That is of course a complete and total exaggeration.
I have however been made to feel completely physically inadequate. In size, shape, strength and stamina. I turned into my mother. I needed help from my son and I panicked for a moment that I was going to be totally stuck and need outside assistance and I was already considering being ridiculed as an unfit helpless tourist who couldn’t walk up a hill without help. I had a moment when everything stopped. I couldn’t go up and I couldn’t go down.
We were climbing Arthur’s Seat in Edinburgh. A bare 251m above sea level it’s a nice amble for the locals, an occasion to take the dog out for a walk. Most of it is just a gentle walk with some steeper bits but naturally my children wanted to go up the very steep ascents. I let them do the final ascent on their own while I went round the gentler path. I still tripped up and kept pausing to look at the view, otherwise known as catching my breath. And I needed to catch it as I was struggling. It was a good thing that my hay fever and all side effects are minimised when I’m away from home or I wouldn’t have made it to the top at all. Eventually I did only to be told that I was slow and needed to exercise more. 3son told me that the Wii was insufficient and I needed to go for walks and drink less beer. Thanks.
Then of course, we had to start down again. 3son decided to take us on a steep descent. I did say I wasn’t starting down unless there was a proper path. There was but there was a bit of a steep slide that just stopped me in my tracks. I was scared. I was angry that I was scared but I was scared. The steep paths and steps in the town of Edinburgh had already made my knees ache and I was well aware that I didn’t have the rapid reactions that I used to have that I would need to stop me falling. 3son and 4son were running around the rocks and slopes like they were children without a care in the world and without a sense of their own immortality. I remembered being like them and it was a while back. I thought of my mother, and those occasions when we used to go on walks when I would scamper over bits and my father would gently help my mother, sometimes needlessly but always with care. I would feel contemptuous. Now the tables were turned.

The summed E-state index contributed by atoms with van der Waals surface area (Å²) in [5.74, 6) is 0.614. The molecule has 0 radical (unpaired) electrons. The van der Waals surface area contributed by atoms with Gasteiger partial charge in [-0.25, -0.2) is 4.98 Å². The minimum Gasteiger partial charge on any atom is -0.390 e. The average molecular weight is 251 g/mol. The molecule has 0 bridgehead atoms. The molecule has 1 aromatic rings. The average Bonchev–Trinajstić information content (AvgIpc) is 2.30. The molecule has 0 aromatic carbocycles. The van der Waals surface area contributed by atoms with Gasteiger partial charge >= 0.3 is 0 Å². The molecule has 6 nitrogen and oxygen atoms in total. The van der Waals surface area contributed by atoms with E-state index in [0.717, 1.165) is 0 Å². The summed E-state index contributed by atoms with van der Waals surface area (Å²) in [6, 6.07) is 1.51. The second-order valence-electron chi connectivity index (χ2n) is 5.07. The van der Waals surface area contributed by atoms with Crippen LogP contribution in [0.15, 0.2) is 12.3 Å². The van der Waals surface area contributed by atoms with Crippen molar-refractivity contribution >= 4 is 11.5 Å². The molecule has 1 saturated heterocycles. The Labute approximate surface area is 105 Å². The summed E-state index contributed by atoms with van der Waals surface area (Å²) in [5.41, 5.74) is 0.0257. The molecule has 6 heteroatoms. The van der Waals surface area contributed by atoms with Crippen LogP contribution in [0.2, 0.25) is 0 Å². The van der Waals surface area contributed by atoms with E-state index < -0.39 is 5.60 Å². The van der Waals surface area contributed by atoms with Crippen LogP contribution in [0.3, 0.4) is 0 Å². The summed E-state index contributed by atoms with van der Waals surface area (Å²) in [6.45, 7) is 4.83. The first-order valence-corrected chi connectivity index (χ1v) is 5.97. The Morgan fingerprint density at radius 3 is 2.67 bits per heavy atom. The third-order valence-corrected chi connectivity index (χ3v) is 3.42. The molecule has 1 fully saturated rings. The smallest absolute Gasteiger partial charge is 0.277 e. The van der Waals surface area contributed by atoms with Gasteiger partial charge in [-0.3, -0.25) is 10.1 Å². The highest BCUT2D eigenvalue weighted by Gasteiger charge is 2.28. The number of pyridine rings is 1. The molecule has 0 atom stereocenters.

I had always feared turning into my mother, on a physical level at least. Someone who worried about her appearance, was constantly on a diet (none of which ever worked) and who lost her vitality. As she passed into her seventies she gained a stick and started walking shorter distances but she still leads her walking group, although she moved from the fast walkers to the slower ones.
I eventually, with 4son’s attention and guiding hand made it down that very short steep slippery slope onto a path that became a jacob’s ladder, steep but safe. My legs had turned to jelly by the time we got to the bottom. I was also very please d that I had been sensible and brought trainers to change into as when I first slipped I was in flipflops which were inadequate for the final ascent and really would have been dangerous and stupid to stay in.
As we walked home (via a restorative pub lunch) I contemplated my options. I could indeed drink less beer, although I cut down substantially last year and 3son really has no clue how much/little I drink. I could make sure I do my Wii exercise the recommended 2 days out of 3 rather than less often. I could do it for longer and therefore make change faster. I could learn to eat less. I could make sure I go for short and long walks regularly. I could learn to look after my body in the way I theoretically want to but aren’t actually very competent at doing so.
Holidays are always an opportunity for reflection. This brief moment has triggered a very emotional and physical response.